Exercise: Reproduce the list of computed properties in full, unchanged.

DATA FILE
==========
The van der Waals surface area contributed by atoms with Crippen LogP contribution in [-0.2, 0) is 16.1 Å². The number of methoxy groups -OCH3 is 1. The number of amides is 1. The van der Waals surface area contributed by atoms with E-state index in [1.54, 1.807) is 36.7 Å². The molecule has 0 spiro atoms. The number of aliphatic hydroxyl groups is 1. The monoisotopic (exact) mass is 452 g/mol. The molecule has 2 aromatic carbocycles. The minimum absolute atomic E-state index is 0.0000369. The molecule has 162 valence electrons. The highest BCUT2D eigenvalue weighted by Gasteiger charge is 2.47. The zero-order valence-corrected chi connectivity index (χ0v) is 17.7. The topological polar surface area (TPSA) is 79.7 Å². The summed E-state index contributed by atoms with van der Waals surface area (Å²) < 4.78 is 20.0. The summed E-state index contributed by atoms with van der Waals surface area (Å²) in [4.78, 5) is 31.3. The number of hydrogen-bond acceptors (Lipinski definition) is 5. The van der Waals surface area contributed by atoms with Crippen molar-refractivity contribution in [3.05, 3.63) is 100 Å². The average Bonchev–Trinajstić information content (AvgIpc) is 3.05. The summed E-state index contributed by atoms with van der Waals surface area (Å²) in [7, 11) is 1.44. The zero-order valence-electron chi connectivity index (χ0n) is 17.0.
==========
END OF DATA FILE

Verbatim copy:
The van der Waals surface area contributed by atoms with Crippen LogP contribution in [-0.2, 0) is 16.1 Å². The number of methoxy groups -OCH3 is 1. The number of amides is 1. The van der Waals surface area contributed by atoms with E-state index in [1.54, 1.807) is 36.7 Å². The molecule has 0 spiro atoms. The number of aliphatic hydroxyl groups is 1. The monoisotopic (exact) mass is 452 g/mol. The molecule has 2 aromatic carbocycles. The minimum absolute atomic E-state index is 0.0000369. The molecule has 162 valence electrons. The highest BCUT2D eigenvalue weighted by Gasteiger charge is 2.47. The zero-order valence-corrected chi connectivity index (χ0v) is 17.7. The topological polar surface area (TPSA) is 79.7 Å². The summed E-state index contributed by atoms with van der Waals surface area (Å²) < 4.78 is 20.0. The summed E-state index contributed by atoms with van der Waals surface area (Å²) in [4.78, 5) is 31.3. The number of hydrogen-bond acceptors (Lipinski definition) is 5. The van der Waals surface area contributed by atoms with Crippen molar-refractivity contribution in [3.05, 3.63) is 100 Å². The average Bonchev–Trinajstić information content (AvgIpc) is 3.05. The summed E-state index contributed by atoms with van der Waals surface area (Å²) in [7, 11) is 1.44. The zero-order valence-electron chi connectivity index (χ0n) is 17.0.